Climate Change 2001:
Working Group II: Impacts, Adaptation and Vulnerability
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10.2. Key Regional Concerns

10.2.1. Water Resources Overview of Regional Water Resources

Water resources are inextricably linked with climate, so the prospect of global climate change has serious implications for water resources and regional development (Riebsame et al., 1995). Efforts to provide adequate water resources for Africa will confront several challenges, including population pressure; problems associated with land use, such as erosion/siltation; and possible ecological consequences of land-use change on the hydrological cycle. Climate change—especially changes in climate variability through droughts and flooding—will make addressing these problems more complex. The greatest impact will continue to be felt by the poor, who have the most limited access to water resources.

Figure 10-4 shows that the hydrological performance of Africa results in much less runoff yield than in other regions. Apart from the Zambezi/Congo Rivers, the major African rivers (Nile, Niger, Senegal, Senqu/Orange, Rufiji) traverse semi-arid to arid lands on their way to the coast. Of the world's major rivers, the Nile has the lowest specific discharge (i.e., flow per unit catchment area), even if only the part of the catchment that receives precipitation is considered (Reibsame et al., 1995). Furthermore, because these major rivers originate within the tropics, where temperatures are high, evaporative losses also are high in comparison to rivers in temperate regions. Elevated temperatures will enhance evaporative losses; unless they are compensated by increased precipitation, runoff is likely to be further reduced.

In Morocco, the northward displacement of the Azores high-pressure cell is a subject of study because of its asscociation with a drought cycle that is related to the dipole between the positioning of the Azores high-pressure cell and the Iceland low-pressure cell. These severe droughts seem to manifest themselves in Morocco in periodicities varying between 2 and 13 years (Stockton and Allali, 1992).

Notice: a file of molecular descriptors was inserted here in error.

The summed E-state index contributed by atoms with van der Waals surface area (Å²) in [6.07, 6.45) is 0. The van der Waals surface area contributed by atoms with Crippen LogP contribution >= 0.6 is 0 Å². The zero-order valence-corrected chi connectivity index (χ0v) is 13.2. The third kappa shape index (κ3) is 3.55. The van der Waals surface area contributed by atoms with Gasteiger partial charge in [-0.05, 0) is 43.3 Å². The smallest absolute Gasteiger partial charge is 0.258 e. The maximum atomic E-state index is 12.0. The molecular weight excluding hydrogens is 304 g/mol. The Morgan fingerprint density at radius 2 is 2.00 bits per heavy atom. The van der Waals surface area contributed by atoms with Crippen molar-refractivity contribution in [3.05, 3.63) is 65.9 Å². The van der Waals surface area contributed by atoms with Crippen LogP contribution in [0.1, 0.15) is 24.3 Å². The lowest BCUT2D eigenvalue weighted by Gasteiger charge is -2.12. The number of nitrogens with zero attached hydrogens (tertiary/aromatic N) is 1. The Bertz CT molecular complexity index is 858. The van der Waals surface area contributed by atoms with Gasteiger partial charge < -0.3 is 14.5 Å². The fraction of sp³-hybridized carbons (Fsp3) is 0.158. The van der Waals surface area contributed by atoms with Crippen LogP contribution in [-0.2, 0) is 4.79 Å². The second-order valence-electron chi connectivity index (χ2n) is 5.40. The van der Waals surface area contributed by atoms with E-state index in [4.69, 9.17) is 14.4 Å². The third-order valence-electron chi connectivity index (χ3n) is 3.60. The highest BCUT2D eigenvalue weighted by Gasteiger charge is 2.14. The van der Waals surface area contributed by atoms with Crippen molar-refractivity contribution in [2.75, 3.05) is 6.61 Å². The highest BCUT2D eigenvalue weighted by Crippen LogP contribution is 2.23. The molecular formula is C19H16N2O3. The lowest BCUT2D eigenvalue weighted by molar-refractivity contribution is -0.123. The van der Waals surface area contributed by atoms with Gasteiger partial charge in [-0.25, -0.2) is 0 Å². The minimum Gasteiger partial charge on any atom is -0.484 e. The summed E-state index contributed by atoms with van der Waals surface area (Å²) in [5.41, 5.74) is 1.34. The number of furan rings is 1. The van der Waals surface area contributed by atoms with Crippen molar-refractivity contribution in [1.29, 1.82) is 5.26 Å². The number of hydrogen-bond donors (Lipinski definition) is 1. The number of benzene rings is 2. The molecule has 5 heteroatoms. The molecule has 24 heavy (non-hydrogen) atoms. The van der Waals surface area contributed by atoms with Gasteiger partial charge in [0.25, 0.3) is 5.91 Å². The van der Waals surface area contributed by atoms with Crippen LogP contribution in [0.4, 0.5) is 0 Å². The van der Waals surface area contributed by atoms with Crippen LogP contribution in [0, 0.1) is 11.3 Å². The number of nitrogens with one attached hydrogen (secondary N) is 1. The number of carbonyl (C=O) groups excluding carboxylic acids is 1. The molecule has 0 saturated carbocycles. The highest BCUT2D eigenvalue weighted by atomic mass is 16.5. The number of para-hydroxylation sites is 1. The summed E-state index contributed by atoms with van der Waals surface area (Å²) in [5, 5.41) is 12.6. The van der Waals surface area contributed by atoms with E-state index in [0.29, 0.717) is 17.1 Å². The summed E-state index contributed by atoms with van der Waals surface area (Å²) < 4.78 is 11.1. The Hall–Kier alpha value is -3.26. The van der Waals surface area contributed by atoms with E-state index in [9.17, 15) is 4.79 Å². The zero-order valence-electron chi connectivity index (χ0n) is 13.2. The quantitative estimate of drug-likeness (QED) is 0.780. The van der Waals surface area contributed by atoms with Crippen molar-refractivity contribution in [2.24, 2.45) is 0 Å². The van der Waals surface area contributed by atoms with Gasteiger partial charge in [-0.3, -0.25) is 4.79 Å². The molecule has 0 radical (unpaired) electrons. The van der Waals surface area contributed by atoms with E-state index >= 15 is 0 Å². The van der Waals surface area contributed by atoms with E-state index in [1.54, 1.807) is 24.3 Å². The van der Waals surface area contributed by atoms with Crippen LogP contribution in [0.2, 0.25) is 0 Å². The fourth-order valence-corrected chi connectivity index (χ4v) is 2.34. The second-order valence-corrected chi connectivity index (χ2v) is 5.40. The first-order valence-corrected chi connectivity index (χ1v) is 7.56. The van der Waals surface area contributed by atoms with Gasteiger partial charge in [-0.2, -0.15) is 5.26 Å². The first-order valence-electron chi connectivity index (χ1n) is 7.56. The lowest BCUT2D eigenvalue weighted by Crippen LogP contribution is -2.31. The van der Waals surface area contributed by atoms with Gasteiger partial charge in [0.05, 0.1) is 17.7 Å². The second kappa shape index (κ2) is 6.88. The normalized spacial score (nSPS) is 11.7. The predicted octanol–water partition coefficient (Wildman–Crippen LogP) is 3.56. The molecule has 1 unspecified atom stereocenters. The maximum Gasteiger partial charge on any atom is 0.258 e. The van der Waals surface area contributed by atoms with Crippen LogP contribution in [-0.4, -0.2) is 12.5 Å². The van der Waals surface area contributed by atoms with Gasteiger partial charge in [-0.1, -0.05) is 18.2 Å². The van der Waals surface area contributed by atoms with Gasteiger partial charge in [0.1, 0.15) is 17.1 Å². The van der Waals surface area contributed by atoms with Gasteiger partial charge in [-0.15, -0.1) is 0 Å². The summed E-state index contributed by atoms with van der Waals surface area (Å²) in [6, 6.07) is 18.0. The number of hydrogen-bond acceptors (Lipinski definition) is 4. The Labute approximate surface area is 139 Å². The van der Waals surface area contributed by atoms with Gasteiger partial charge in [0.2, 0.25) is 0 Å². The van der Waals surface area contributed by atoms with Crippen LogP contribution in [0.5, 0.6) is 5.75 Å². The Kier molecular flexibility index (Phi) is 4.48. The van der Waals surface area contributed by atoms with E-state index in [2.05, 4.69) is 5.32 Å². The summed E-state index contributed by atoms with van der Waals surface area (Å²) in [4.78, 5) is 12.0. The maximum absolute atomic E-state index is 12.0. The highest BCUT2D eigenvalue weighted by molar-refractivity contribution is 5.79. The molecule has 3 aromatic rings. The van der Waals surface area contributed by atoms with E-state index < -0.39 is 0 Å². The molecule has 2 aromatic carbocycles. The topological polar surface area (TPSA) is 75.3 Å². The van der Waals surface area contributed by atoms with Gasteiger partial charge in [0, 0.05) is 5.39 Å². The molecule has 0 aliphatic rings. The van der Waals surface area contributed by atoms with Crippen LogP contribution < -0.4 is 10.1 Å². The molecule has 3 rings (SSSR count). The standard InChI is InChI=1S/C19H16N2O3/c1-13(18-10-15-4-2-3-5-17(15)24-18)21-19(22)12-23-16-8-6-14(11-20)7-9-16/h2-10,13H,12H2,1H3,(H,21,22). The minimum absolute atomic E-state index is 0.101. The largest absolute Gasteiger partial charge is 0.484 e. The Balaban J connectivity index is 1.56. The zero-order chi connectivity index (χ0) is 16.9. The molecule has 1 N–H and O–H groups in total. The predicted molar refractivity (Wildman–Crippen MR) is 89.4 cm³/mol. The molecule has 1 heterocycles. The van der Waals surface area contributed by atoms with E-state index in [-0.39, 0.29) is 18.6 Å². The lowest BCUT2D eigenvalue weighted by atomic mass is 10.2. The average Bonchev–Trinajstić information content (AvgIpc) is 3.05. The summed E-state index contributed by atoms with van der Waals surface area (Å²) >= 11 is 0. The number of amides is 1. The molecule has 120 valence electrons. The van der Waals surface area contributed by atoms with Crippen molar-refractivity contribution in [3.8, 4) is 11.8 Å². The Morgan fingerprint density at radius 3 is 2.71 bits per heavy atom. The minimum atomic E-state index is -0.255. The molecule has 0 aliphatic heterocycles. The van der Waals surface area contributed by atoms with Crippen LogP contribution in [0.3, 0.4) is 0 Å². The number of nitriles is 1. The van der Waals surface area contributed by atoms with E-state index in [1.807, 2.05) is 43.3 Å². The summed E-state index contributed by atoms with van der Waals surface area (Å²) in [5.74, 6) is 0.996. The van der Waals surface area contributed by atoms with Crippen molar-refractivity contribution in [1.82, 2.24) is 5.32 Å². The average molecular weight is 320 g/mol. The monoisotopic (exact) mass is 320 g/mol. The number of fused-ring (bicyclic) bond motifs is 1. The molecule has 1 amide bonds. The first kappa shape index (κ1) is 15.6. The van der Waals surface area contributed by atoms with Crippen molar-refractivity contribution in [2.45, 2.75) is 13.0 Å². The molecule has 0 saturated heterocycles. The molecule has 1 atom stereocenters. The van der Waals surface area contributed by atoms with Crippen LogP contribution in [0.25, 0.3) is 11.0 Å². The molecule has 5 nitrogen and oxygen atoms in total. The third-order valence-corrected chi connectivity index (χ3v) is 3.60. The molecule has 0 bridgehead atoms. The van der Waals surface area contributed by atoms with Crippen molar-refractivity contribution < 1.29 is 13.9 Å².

The Magreb region is characterized by erratic and variable rainfall, with a high rate of evapotranspiration (almost 80%). In addition, the Magreb region will have water scarcity by 2025, especially in Tunisia and Libya.

Associated with the poor hydrological performance of African river basins is the fact that most of the lakes in Africa have a delicate balance between precipitation and runoff; all of the large lakes show less than 10% runoff-to-precipitation ratio (Talling and Lemoalle, 1998), and important water basins like Lake Chad and the Okavango Delta have no outflow because evaporation and permiation balance runoff (see Figure 10-5).

In the savanna regions, the incidence of seasonal flow cessation may be on the increase, as shown by some streams in Zimbabwe (Magadza, 2000). Drought periods now translate into critical water shortages for industrial and urban domestic supplies (Magadza, 1996).

Figure 10-3: Observed annual rainfall anomalies for three African regions, 1900-1998, and model-simulated anomalies for 2000-2099. Model anomalies are for 10 model simulations derived from seven DDC GCM experiments; the four HadCM2 simulations are the dashed curves. All anomalies are expressed with respect to observed or model-simulated 1961-1990 average rainfall. Model curves are extracted directly from GCM experiments, and results are not scaled to SRES scenarios used in Chapter 3. Smooth curves result from applying a 20-year Gaussian filter (Hulme et al., 2001).

Figure 10-4:
Comparative hydrology in world regions—total runoff as percentage of precipitation (GEMS, 1995).

Figure 10-5:
Evaporative losses as percentage of total hydrological income in selected African lakes (constructed from Talling and Lemoalle, 1998).


Table 10-1: Estimates of ranges of percentage changes in precipitation, potential evaporation, and runoff in African river basins, constructed from Figure 3 of Arnell (1999). In some basins, estimates given by HadCM3 simulation have been excluded where they appear to be outliers.
Change in Precipitation (%)

Change in Potential Evaporation(%)

Change in Runoff (%)
4 to -5
0 to -15
-5 to 18
10 to 15
-10 to 40
10 to 18
10 to 15
-2 to 20
-20 to 25
-10 to 10
-10 to 10
-10 to -20
10 to 25
-26 to -40
-10 to 5
-30 to -40
-5 to -15
5 to 20
-25 to -35
-5 to 5
4 to 10
-10 to 10

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